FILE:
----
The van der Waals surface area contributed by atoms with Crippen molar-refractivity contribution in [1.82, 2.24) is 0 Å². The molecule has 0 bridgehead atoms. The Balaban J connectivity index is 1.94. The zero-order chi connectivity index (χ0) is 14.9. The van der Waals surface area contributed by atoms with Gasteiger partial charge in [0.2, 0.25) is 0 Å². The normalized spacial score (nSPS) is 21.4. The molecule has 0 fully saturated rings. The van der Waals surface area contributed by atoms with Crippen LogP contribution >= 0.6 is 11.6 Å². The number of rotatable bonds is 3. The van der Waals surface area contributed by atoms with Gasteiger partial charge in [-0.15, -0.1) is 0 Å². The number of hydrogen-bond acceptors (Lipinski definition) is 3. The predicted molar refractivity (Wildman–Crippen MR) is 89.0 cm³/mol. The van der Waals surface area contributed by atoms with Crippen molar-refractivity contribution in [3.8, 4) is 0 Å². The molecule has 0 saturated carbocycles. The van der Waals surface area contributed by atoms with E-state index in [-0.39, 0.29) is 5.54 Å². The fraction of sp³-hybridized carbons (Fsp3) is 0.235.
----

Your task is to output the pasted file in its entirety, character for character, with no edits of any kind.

The van der Waals surface area contributed by atoms with Crippen molar-refractivity contribution in [1.82, 2.24) is 0 Å². The molecule has 0 bridgehead atoms. The Balaban J connectivity index is 1.94. The zero-order chi connectivity index (χ0) is 14.9. The van der Waals surface area contributed by atoms with Gasteiger partial charge in [0.2, 0.25) is 0 Å². The normalized spacial score (nSPS) is 21.4. The molecule has 0 fully saturated rings. The van der Waals surface area contributed by atoms with Crippen LogP contribution >= 0.6 is 11.6 Å². The number of rotatable bonds is 3. The van der Waals surface area contributed by atoms with Gasteiger partial charge in [-0.15, -0.1) is 0 Å². The number of hydrogen-bond acceptors (Lipinski definition) is 3. The predicted molar refractivity (Wildman–Crippen MR) is 89.0 cm³/mol. The van der Waals surface area contributed by atoms with Crippen molar-refractivity contribution in [3.8, 4) is 0 Å². The molecule has 0 saturated carbocycles. The van der Waals surface area contributed by atoms with E-state index in [-0.39, 0.29) is 5.54 Å². The fraction of sp³-hybridized carbons (Fsp3) is 0.235.